The Health, Hope And Happiness Approach

There are many ways to encourage people. One approach is to help them to focus on the following themes in their lives and work.

Health – to do things that help themselves and other people to be healthy;

Hope – to do things that help themselves and other people to be hopeful;

Happiness – to do things that help themselves and other people to be happy.

This is a circular approach. Helping a person in one area can have a beneficial effect in the other areas. Imagine you are facilitating a session where a person wants to explore these areas. Let’s consider these themes.

Being Healthy

People want to feel physically and psychologically healthy. Unless you are medically qualified, it may not be advisable to focus on a person’s physical health. If wish, however, you can invite them to tackle the following exercise.

This invites them to explore their own view of their health. Bearing in mind the person’s age and time in life, the exercise invites them to rate their physical health on a scale 0-10. They can then describe the specific things they can do to maintain or improve this rating.

If the person wants to explore this topic further, you can ask some of the following questions. (Again, it is vital to explain that you are not offering any medical advice or opinions.)

“What are your goals regarding your energy and physical health? When have you felt most healthy? What were you doing right then?

“What was the amount of sleep you were getting? What was the food you were eating? What was the exercise you were doing?

What do you want to do regarding your physical health? How can you get some early successes? What will be the benefits of doing these things?”

Being Hopeful

People want to feel hopeful. They want to feel in control and able to shape their futures. This calls for having a positive attitude but also controlling the controllables. It is to focus on what they can control rather than become paralysed about what they can’t control.

This has implications regarding having sense of hope. A person may feel hopeful about shaping their own future, for example, but concerned about the future of the planet. Being positive, however, they will focus on how they can help their loved ones and future generations.

If appropriate, you can then use some of the following questions regarding their sense of hope.

“When have you felt most hopeful in your life? What were you doing right then? How can you follow these principles again in the future?

“Let’s focus on controlling the controllables. What are the things you can control in your life and work? What are the things you can’t control?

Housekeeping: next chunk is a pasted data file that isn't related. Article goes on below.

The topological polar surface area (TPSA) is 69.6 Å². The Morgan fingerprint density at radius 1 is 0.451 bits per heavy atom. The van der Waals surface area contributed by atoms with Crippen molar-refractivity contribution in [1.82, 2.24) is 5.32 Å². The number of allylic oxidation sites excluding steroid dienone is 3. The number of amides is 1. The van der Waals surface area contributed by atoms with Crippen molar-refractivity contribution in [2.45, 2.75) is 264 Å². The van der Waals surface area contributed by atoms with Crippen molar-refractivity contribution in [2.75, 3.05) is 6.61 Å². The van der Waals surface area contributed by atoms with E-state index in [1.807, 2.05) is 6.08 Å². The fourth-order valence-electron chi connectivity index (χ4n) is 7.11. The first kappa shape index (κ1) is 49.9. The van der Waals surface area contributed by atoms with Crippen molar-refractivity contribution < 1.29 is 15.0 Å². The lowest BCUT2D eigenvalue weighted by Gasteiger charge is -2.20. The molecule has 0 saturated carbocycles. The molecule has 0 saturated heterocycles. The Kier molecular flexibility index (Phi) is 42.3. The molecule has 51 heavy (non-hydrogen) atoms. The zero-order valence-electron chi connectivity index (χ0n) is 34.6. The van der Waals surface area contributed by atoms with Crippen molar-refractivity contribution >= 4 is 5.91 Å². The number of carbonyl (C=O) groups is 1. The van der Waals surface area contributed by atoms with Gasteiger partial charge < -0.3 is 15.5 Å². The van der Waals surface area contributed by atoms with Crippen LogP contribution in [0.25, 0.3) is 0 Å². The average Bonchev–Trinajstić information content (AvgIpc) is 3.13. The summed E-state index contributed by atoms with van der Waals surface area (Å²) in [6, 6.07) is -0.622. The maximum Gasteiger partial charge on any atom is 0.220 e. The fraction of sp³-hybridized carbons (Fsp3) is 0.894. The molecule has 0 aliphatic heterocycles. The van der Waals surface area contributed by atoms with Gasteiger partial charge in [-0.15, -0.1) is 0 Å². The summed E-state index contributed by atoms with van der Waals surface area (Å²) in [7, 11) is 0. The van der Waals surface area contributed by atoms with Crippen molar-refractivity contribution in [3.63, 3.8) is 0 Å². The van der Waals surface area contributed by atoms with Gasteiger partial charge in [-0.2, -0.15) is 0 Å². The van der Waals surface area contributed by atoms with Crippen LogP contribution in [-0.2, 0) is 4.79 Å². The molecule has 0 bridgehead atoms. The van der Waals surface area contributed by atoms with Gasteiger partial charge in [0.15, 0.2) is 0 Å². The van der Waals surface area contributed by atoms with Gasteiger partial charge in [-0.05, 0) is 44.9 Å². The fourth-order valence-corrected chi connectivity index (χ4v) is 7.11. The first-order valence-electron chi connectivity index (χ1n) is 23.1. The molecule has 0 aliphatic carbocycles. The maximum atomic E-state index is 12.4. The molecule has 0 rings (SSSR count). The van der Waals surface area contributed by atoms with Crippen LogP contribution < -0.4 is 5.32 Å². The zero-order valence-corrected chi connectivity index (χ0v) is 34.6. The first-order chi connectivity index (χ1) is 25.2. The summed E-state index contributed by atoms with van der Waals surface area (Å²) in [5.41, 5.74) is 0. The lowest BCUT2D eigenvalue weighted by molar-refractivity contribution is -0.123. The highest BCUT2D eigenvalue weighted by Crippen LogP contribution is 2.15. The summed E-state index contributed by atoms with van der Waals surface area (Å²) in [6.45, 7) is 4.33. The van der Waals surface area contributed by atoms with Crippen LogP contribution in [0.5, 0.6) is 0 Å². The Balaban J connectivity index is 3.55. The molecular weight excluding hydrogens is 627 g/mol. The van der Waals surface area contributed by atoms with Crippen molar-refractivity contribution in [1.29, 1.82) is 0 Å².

“How can you build on what you can control and manage what you can’t?

What are your long-term goals in life?

“Imagine you are 80 years old and looking back on your life. What is your picture of success? What are the things you want to have done by then that for you will mean you have had a successful life? How can you work towards these aims?”

Ricky Snyder, who wrote The Psychology Of Hope, helped people to increase their sense of hope by expanding their way power. This is their ability to see ways to shape their futures.

You can pass on knowledge and practical tools that a person can use to take this step. Bearing this in mind, you can invite them to tackle the following exercise.

Imagine that you have clarified the extent to which a person feels hopeful. If appropriate, you can encourage them by following elements of the practical hope approach. This involves focusing on the following steps.

Personal Goals

This involves create an encouraging environment in which the person or a group of people feel at ease. It is then to help them to clarify their goals – their picture of success.

Practical Hope

This involves encouraging people to study success –  such as what works in the area they want to explore. It is then to offer strategies and practical tools that people can use to do their best to achieve their picture of success.

Positive Results

This involves providing ongoing support and finding solutions to challenges. It also involves doing your best to encourage, educate and enable people to achieve their picture of success.

Being Happy

When you ask parents what they want for their children, they often say: “We want them to be happy.” So the question is: How do people achieve happiness?

During the past 40 years the Positive Psychology approach has researched the topic of happiness. This involved asking the following kinds of questions.

What kinds of people are happy? What are the principles such people follow to be happy? Is it possible for other people to follow these principles in their own ways to maintain or improve their happiness?

Here is an overview of some principles that have emerged.

Let’s return to the person you may be helping. If appropriate, you can ask them the following questions.

“What is your picture of happiness? What will be kinds of things you are feeling, thinking and doing? What are some of the things you can do to increase the chances of feeling happy?

“Looking back, when have been the times you have felt happy? What were you doing right then? How can you follow these principles again in the future? What will be the benefits?”

Invite them to rate their sense of happiness and the specific things they can do to maintain or improve the rating. If appropriate, you can then pass on practical tools they can use in their own ways.

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